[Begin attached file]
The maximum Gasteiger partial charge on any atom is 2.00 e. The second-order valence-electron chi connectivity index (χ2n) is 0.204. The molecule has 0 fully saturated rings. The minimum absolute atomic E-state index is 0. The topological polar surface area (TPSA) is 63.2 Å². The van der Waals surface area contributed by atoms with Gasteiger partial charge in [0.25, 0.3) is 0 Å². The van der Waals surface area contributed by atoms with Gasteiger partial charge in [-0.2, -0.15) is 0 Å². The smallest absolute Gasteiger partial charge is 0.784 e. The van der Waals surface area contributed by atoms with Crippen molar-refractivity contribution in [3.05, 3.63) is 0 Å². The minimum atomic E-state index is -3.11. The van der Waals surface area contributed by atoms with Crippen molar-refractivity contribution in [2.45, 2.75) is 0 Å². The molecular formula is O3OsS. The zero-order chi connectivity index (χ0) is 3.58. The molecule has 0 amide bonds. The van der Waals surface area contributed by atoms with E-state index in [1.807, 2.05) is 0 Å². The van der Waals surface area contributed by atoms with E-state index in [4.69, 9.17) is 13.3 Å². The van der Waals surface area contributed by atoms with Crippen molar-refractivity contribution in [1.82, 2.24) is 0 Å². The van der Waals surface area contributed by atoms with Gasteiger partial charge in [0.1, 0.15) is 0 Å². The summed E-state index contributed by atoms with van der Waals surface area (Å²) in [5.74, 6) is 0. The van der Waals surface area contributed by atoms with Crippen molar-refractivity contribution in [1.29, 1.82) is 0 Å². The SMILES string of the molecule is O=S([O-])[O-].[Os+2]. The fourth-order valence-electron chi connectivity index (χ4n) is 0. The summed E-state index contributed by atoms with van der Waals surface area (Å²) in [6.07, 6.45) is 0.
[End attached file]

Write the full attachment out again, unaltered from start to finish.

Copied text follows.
The maximum Gasteiger partial charge on any atom is 2.00 e. The second-order valence-electron chi connectivity index (χ2n) is 0.204. The molecule has 0 fully saturated rings. The minimum absolute atomic E-state index is 0. The topological polar surface area (TPSA) is 63.2 Å². The van der Waals surface area contributed by atoms with Gasteiger partial charge in [0.25, 0.3) is 0 Å². The van der Waals surface area contributed by atoms with Gasteiger partial charge in [-0.2, -0.15) is 0 Å². The smallest absolute Gasteiger partial charge is 0.784 e. The van der Waals surface area contributed by atoms with Crippen molar-refractivity contribution in [3.05, 3.63) is 0 Å². The minimum atomic E-state index is -3.11. The van der Waals surface area contributed by atoms with Crippen molar-refractivity contribution in [2.45, 2.75) is 0 Å². The molecular formula is O3OsS. The zero-order chi connectivity index (χ0) is 3.58. The molecule has 0 amide bonds. The van der Waals surface area contributed by atoms with E-state index in [1.807, 2.05) is 0 Å². The van der Waals surface area contributed by atoms with E-state index in [4.69, 9.17) is 13.3 Å². The van der Waals surface area contributed by atoms with Crippen molar-refractivity contribution in [1.82, 2.24) is 0 Å². The van der Waals surface area contributed by atoms with Gasteiger partial charge in [0.1, 0.15) is 0 Å². The summed E-state index contributed by atoms with van der Waals surface area (Å²) in [5.74, 6) is 0. The van der Waals surface area contributed by atoms with Crippen molar-refractivity contribution in [1.29, 1.82) is 0 Å². The SMILES string of the molecule is O=S([O-])[O-].[Os+2]. The fourth-order valence-electron chi connectivity index (χ4n) is 0. The summed E-state index contributed by atoms with van der Waals surface area (Å²) in [6.07, 6.45) is 0.